The Annals of Mathematical Statistics

Application of a Measure of Information to the Design and Comparison of Regression Experiments

M. Stone

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A normal regression experiment can be represented by \begin{equation*}\tag{1.1} Y_i = \sum_{j=1}^k X_{ij} \theta_j + \eta_i\qquad (i = 1, \cdots, n)\end{equation*} where $\{\eta_i/i = 1, \cdots, n\}$ is a set of normally distributed random variables with zero means and non-singular dispersion matrix $C, \theta = (\theta_1, \cdots, \theta_k)$ is the parameter-vector of interest and $X = (X_{ij})$ is a known $n \times k$ matrix which will be called the allocation matrix. The rows of $X$ will be called the allocation vectors. We denote the experiment by $\varepsilon(X, C)$. We assume that $C$ is known; generally it will be a function of $X, C(X)$. The particular realisation of $Y$ will be denoted $y$. The matrix $F = X'C^{-1}X$ is the Fisher-information-matrix of $\varepsilon(X, C)$. When $F$ is non-singular, one answer to the question "What information does $y$ give about $\theta$?" is to quote $F^{-1}$, the dispersion matrix of the maximum-likelihood-estimates of $\theta$. A strong argument in favour of this is that $F^{-1}$ is independent of both $\theta$ and $y$. The fact that it is independent of $\theta$ means that the answer is not "local"; the fact that it is independent of $y$ leads to simplicity. This approach is taken by Box and Hunter [1] in their work on rotatable designs. However, we must accept the fact that many experimenters wish to have a one-dimensional answer to the question i.e. we must associate with $\varepsilon(X, C)$ a single number which we call the "information". For instance Elfving [5] has developed the use of trace $F^{-1}$. In this paper we adopt the measure of information introduced by Lindley [7]. In Section 2 we generalise Lindley's treatment of the regression situation to include the singular case, explain the uses of the measure and compare it with that of Elfving. Section 3 deals with the analogue of Elfving's main theorem. Theorems 4.1 and 4.2 of Section 4 provide links with the traditional variance approach. In Section 5 we derive the asymptotic form of the measure as the $n$ of (1.1) increases and show that this form can be derived also from Neyman-Pearsonian theory. In Section 6 the influence of nuisance parameters is discussed and an analogue of a theorem of Chernoff [2] is established.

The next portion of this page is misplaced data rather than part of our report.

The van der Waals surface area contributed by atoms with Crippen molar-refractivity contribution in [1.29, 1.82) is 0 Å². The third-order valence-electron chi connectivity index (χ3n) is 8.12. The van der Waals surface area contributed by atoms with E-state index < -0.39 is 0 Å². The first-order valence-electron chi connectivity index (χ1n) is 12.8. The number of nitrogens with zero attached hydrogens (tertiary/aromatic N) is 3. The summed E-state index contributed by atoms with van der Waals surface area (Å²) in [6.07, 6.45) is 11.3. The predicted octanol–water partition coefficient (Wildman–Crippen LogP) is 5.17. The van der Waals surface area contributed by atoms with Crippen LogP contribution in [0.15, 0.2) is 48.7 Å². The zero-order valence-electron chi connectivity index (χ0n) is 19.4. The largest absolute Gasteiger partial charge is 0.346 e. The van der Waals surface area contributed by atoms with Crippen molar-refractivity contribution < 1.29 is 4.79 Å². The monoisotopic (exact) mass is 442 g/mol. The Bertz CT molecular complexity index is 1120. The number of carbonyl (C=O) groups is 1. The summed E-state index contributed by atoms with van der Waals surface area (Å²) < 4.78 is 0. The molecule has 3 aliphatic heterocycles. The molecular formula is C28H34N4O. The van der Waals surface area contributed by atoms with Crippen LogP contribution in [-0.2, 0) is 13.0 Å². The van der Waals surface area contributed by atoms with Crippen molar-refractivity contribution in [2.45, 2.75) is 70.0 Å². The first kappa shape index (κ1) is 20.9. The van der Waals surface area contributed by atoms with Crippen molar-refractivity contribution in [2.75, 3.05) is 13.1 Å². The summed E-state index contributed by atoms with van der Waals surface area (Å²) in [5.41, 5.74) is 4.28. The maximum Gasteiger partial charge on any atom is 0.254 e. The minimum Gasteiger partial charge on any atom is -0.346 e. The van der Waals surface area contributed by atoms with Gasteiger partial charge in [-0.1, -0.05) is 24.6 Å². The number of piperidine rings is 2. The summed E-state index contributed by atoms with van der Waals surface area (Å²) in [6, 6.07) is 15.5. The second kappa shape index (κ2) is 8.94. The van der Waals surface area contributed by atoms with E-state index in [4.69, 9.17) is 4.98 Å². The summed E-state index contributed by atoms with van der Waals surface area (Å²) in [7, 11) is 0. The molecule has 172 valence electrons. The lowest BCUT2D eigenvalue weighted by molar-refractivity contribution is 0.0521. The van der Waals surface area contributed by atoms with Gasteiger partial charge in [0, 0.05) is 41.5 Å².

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Ann. Math. Statist. Volume 30, Number 1 (1959), 55-70.

First available in Project Euclid: 27 April 2007

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Stone, M. Application of a Measure of Information to the Design and Comparison of Regression Experiments. Ann. Math. Statist. 30 (1959), no. 1, 55--70. doi:10.1214/aoms/1177706359.

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